Ask Midtown Lunch: Passover Eats (and closings)

Occasionally I’ll get questions that I can’t answer alone. When I do, I post them for the Midtown Lunch readers to weigh in. Got your own question? Email it to


I’m sure like me, you may already be struggling with Passover. Such a nice holiday, such a non-foodie holiday. Got any suggestions for where to eat well this week?”


Uh… yes.  Er… struggling.  Sorry to let you down Matt, but my first night of Passover was spent at Kefi, where I’m pretty sure I consumed bread with every single course of the meal (their pita bread is delicious).  Now before you think I’m a total heathen, I did celebrate the 2nd night of Passover with my family… at a Chinese food restaurant.  It’s shameful, and I’m pretty sure I’m the worst Jew of all time. 

For those who don’t know, Pesach began this weekend (see how I did that, using the Hebrew term in a weak attempt at redemption?), starting an 8 day period where Jews abstain from eating any kind of bread to commemorate their Exodus from Egypt.  The story goes that the people were in such a rush, when God freed them from slavery, that they didn’t allow time for their bread to rise (hence, we don’t eat bread, or anything with yeast in it, or anything that “rises”???).  If you want to stay strictly Kashrut (Kosher for Passover) for lunch this week, you’re in pretty big trouble, because bread is the least of the things you can’t eat.  According to this site, you can’t eat anything with soy, corn, beans of any kind, or rice (which I never understood, but whatever).  And to top it off, most of the Kosher restaurants in Midtown are closed, since it would be too expensive to rid themselves of all of these products for the entire week.  (This includes the Diamond Dairy, Kosher Deluxe, Moshe’s Falafel Cart, and even the 2nd Ave. Deli, which I don’t even think is officially Kosher.)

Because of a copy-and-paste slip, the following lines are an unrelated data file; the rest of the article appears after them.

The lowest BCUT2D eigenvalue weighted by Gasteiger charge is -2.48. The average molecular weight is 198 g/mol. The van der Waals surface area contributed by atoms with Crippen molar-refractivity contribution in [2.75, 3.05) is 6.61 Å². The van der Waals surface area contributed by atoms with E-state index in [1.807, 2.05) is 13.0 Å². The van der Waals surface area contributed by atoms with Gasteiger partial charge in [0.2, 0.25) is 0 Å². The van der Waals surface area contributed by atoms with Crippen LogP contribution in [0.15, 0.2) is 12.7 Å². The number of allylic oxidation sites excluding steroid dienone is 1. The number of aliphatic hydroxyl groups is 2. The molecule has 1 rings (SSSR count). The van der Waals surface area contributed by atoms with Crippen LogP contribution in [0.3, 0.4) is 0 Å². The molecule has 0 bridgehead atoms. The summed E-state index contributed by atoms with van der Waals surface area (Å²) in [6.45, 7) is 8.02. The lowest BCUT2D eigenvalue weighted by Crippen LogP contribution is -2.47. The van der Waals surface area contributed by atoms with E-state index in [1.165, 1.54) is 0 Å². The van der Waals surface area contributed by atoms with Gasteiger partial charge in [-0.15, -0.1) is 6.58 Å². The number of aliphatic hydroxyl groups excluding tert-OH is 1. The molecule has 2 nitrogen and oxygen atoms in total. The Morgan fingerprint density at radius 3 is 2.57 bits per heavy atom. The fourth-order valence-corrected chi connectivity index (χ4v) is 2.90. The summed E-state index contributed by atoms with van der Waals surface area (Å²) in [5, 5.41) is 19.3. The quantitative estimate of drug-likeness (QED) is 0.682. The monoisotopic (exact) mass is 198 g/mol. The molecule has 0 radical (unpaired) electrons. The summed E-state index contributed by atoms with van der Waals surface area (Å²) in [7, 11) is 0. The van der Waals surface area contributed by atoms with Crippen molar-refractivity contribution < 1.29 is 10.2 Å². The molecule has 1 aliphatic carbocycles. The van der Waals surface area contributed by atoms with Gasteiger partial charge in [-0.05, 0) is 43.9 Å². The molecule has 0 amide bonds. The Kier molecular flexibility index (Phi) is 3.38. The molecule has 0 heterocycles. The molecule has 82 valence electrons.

Kosher-NY has a list of a few Kosher places that are still open this week, including Dougie’s BBQ on 47th btw. 5+6th, in the same building as El Rincon del Sabor.  For those who don’t need to be “crazy” Kosher, non-Kosher Jewish delis, like Sarge’s on the East, and the Cafe Edison on the West, are still open (despite the 2nd Ave. Deli anomaly), and both have matzah brie (fried matzah) and matzah ball soup.  The Edison will also be serving matzah meal pancakes at breakfast and lunchtime all week long.

Anybody got another suggestion for Matt (besides peanut butter and jelly on Matzah)?  Feel free to post in the comments below…


  • A lot of the generic deli’s near my office (33rd and Park) have matzoh available for sandwiches. So you can go get turkey on matzoh. Or for some real irony…ham and cheese on matzoh.

  • If you actually read the explanation behind the “prohibition” on rice, you would see that it would fail to convince a 5 year old child to observe it. Sephardic Jews will eat rice, as will anyone who is interested in coherent explanations for their religious practices. Only the blind following the blind will say – hey – I’m not sure why but I guess I can’t eat rice for a week. Bollocks!